Romania and the Russia–Ukraine conflict

The Ukrainian revolution of February 2014 and the annexation of Crimea by Russia have resulted in increased international tension in the region and may have longer-term economic consequences for the trading partners of both countries. Romania is a next-door neighbour and may be more affected than other EU members especially if the conflict escalates.

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THE VIENNA INSTITUTE FOR INTERNATIONAL ECONOMIC STUDIES (WIIW)


GABOR HUNYA

GABOR HUNYA

SENIOR ECONOMIST at THE VIENNA INSTITUTE FOR INTERNATIONAL ECONOMIC STUDIES (WIIW)

Limited trade and investment dependence

Economic cooperation between Romania and Ukraine is very limited. The Ukrainian market accounts for only 1.9% of total Romanian exports and 0.8% of imports (2013). Romania has had a growing trade surplus with slowly increasing exports and imports with a downward trend (Table 1). The composition of exports and imports is not very sophisticated, it contains mainly primary products.

 

The significance of Russia has been somewhat higher, 2.8% in the case of exports and 4.3% in the case of imports (2013). Romanian exports to Russia more than doubled between 2008 and 2013, growth being continuous following a minor setback in 2009 (Table 2). The main driving force has been the automotive sector. The exports of Dacia cars have been a real success story overall and also to Russia although some similar Renault models are assembled in Moscow. The exports of machinery and electrical equipment reached their peak in 2010 and dropped in 2012 when the other Romanian flagship exporter, Nokia, stopped production. Another important feature is that the composition of Romanian exports has become more diversified over the past five years. The two main categories mentioned above had a share of 72.6% in 2008 which fell to 59.5% in 2013. The upcoming export items were of lower value added such as chemicals, wood and metal products (12.9% combined share in 2008 and 21.2% in 2013). Imports are much more concentrated than exports; close to 90% is constituted by mineral products (see section on energy below). Imports fluctuate in line with Romania’s economic performance, covering the excess needs over the local production.

 

It is worth noting that, among the NMS, Romania has the smallest dependence on trade with Russia next to Slovenia. This may have two reasons; one is the country’s high rate of self-sufficiency in terms of oil and gas. The other dates back to the pre-transition period. Romania was more self-relying in its industrial capacities and did not participate in the CMEA division of production in the same way as other members did (the Soviet Union accounted for only 22% of exports and 32% of imports in 1988. Western technology and autarchic solutions dominated the development. For example, the nuclear power station was built with Canadian and not with Russian technology). 

 

 

Despite the modest trade dependence, Romanian exporters may be hurt by growing insecurity of trade and diminishing demand in the conflict-ridden economies. In case of a 10% fall in the value of exports to Ukraine and Russia, Romania’s GDP would decline by 0.16% according to the calculation of the National Bank of Romania (Romania: Recent Macroeconomic & Banking System Developments’, speech held by NBR Governor Mugur Isărescu, Bucharest, 16 April 2014).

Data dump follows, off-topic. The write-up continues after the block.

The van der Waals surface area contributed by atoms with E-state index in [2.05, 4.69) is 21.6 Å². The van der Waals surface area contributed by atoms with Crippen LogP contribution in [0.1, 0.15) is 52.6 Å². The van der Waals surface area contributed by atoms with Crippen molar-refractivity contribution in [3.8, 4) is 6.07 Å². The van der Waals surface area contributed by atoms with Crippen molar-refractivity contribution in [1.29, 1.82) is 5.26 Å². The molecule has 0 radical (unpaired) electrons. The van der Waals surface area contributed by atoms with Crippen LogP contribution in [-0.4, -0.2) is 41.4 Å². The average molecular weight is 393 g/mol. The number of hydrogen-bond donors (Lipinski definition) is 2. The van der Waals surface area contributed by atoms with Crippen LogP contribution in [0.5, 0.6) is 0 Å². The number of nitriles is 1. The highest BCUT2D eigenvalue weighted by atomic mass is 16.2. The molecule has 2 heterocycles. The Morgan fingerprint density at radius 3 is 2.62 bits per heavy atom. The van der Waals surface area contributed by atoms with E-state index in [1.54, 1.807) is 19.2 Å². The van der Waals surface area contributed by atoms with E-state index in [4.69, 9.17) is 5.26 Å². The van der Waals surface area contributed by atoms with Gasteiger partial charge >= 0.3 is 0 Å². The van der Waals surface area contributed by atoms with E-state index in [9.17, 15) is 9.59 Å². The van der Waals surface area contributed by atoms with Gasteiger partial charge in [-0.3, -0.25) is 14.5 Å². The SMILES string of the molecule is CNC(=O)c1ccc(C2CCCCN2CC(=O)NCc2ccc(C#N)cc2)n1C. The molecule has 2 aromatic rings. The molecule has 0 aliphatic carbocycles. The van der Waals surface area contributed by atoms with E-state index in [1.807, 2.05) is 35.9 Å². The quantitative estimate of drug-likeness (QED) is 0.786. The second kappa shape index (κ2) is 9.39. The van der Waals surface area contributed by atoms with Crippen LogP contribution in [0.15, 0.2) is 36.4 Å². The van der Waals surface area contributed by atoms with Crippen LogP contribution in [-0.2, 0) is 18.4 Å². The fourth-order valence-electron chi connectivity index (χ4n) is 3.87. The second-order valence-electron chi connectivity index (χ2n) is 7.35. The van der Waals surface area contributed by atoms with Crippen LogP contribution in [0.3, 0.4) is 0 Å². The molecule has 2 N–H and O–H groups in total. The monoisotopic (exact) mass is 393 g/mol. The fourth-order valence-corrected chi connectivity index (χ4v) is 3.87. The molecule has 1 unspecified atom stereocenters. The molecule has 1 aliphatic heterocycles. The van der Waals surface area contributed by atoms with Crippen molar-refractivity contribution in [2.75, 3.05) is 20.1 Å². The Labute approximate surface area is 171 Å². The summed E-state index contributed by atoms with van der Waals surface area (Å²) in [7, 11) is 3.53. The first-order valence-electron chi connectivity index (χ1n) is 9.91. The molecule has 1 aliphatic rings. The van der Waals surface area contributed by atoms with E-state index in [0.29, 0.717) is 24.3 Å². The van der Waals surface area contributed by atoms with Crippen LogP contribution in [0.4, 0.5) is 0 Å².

Romania is a net receiver of FDI from the world. The inward stock amounted to EUR 58.9 billion in 2012, the latest year for which data are available. This is 22% higher than in 2008 as a result of continued FDI inflows during the crisis (Table 3). The outward FDI stock was less than EUR 1 billion in 2012, somewhat lower than before the crisis as a result of capital withdrawals. There was some modest Romanian investment activity in Ukraine in 2010 and 2012 while FDI outflow to Russia has been negative or insignificant since the outbreak of the financial crisis. Also inward investment from the two countries has been negligible. Russia holds only 0.1% of the FDI stock in Romania, which is one of the lowest among the new Member States, not much different from Poland or Hungary. Russian investment is more significant through holding companies or subsidiaries registered outside Russia. TMK owns the Resita steel tube producer, Vimetco (Vitaly Mashitsky) the ALRO Slatina aluminium works together with the alumina producer ALUM Tulcea. The oil refinery Petrotel Ploiesti belongs to Lukoil, which also owns two concession areas in the Black Sea. Gasprom through its subsidiary NIS Petrol has exploitation concessions in two fields in the West of Romania. In March 2013 it purchased Marine Bunker Balkan, an oil storage facility in the port of Constanta.

 

 

Romania has been a frequent destination for greenfield foreign direct investment projects as reported by the fdimarkets.com database. The significance of Russia and especially of Ukraine is rather small but higher than indicated by the balance of payments statistics. In 2003-2013 Romania received 23 greenfield projects from Russia, only 1.1% of the total, and this was also the share in terms of invested capital (Table 4). In 2011 and in 2013 four new projects were established in each of the years; there was no new project in 2012. None of the recent projects were established in manufacturing but mainly in trade and business services.

 

As an impact of the Russia–Ukraine conflict, growing insecurity of foreign property there may divert some investment from these countries to Romania. Although the number of projects that are not serving the local market in these countries is quite small, for such FDI Romania could be an alternative location.

 


 

 

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